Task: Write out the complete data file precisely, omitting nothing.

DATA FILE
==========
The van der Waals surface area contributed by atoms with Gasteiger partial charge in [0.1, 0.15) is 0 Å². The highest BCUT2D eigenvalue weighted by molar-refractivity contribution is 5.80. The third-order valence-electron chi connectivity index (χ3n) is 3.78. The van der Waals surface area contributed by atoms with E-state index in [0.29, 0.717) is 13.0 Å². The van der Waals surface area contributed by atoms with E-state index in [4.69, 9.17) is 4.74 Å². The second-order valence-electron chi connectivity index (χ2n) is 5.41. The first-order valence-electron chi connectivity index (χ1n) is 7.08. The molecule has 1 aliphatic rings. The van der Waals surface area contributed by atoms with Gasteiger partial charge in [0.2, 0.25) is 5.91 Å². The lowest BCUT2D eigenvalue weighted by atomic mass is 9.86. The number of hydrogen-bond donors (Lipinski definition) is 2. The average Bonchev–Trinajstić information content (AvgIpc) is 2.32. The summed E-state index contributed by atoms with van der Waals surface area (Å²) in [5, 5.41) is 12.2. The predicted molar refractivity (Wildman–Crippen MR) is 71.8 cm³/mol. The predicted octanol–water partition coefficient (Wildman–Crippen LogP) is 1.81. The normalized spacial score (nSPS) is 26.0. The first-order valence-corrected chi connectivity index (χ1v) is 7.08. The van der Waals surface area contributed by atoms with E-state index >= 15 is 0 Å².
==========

The van der Waals surface area contributed by atoms with Gasteiger partial charge in [0.1, 0.15) is 0 Å². The highest BCUT2D eigenvalue weighted by molar-refractivity contribution is 5.80. The third-order valence-electron chi connectivity index (χ3n) is 3.78. The van der Waals surface area contributed by atoms with E-state index in [0.29, 0.717) is 13.0 Å². The van der Waals surface area contributed by atoms with E-state index in [4.69, 9.17) is 4.74 Å². The second-order valence-electron chi connectivity index (χ2n) is 5.41. The first-order valence-electron chi connectivity index (χ1n) is 7.08. The molecule has 1 aliphatic rings. The van der Waals surface area contributed by atoms with Gasteiger partial charge in [0.2, 0.25) is 5.91 Å². The lowest BCUT2D eigenvalue weighted by atomic mass is 9.86. The number of hydrogen-bond donors (Lipinski definition) is 2. The average Bonchev–Trinajstić information content (AvgIpc) is 2.32. The summed E-state index contributed by atoms with van der Waals surface area (Å²) in [5, 5.41) is 12.2. The predicted molar refractivity (Wildman–Crippen MR) is 71.8 cm³/mol. The predicted octanol–water partition coefficient (Wildman–Crippen LogP) is 1.81. The normalized spacial score (nSPS) is 26.0. The first-order valence-corrected chi connectivity index (χ1v) is 7.08. The van der Waals surface area contributed by atoms with E-state index >= 15 is 0 Å².